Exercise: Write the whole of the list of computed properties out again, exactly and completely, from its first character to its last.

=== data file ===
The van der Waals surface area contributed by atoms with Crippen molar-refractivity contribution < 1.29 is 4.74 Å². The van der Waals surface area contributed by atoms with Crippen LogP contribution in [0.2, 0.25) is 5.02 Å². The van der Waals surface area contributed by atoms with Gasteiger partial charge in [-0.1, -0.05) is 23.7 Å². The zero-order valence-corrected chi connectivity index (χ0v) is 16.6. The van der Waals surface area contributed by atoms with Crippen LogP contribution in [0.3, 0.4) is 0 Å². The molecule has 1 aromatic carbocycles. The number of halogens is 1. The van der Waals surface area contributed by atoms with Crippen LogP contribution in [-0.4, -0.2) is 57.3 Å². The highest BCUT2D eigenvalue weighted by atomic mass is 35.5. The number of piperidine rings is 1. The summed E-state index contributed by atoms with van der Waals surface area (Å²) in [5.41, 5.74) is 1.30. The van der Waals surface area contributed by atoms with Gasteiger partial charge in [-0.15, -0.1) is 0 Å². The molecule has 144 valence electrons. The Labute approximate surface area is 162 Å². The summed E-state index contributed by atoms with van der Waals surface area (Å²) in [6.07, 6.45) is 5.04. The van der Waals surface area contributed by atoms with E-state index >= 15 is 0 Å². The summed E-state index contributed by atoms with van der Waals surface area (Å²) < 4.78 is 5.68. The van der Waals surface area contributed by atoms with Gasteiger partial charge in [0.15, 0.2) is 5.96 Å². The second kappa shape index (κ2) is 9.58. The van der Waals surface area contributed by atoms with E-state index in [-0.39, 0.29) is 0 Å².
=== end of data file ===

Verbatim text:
The van der Waals surface area contributed by atoms with Crippen molar-refractivity contribution < 1.29 is 4.74 Å². The van der Waals surface area contributed by atoms with Crippen LogP contribution in [0.2, 0.25) is 5.02 Å². The van der Waals surface area contributed by atoms with Gasteiger partial charge in [-0.1, -0.05) is 23.7 Å². The zero-order valence-corrected chi connectivity index (χ0v) is 16.6. The van der Waals surface area contributed by atoms with Crippen LogP contribution in [0.3, 0.4) is 0 Å². The molecule has 1 aromatic carbocycles. The number of halogens is 1. The van der Waals surface area contributed by atoms with Crippen LogP contribution in [-0.4, -0.2) is 57.3 Å². The highest BCUT2D eigenvalue weighted by atomic mass is 35.5. The number of piperidine rings is 1. The summed E-state index contributed by atoms with van der Waals surface area (Å²) in [5.41, 5.74) is 1.30. The van der Waals surface area contributed by atoms with Gasteiger partial charge in [-0.15, -0.1) is 0 Å². The molecule has 144 valence electrons. The Labute approximate surface area is 162 Å². The summed E-state index contributed by atoms with van der Waals surface area (Å²) in [6.07, 6.45) is 5.04. The van der Waals surface area contributed by atoms with E-state index >= 15 is 0 Å². The summed E-state index contributed by atoms with van der Waals surface area (Å²) < 4.78 is 5.68. The van der Waals surface area contributed by atoms with Gasteiger partial charge in [0.15, 0.2) is 5.96 Å². The second kappa shape index (κ2) is 9.58. The van der Waals surface area contributed by atoms with E-state index in [-0.39, 0.29) is 0 Å².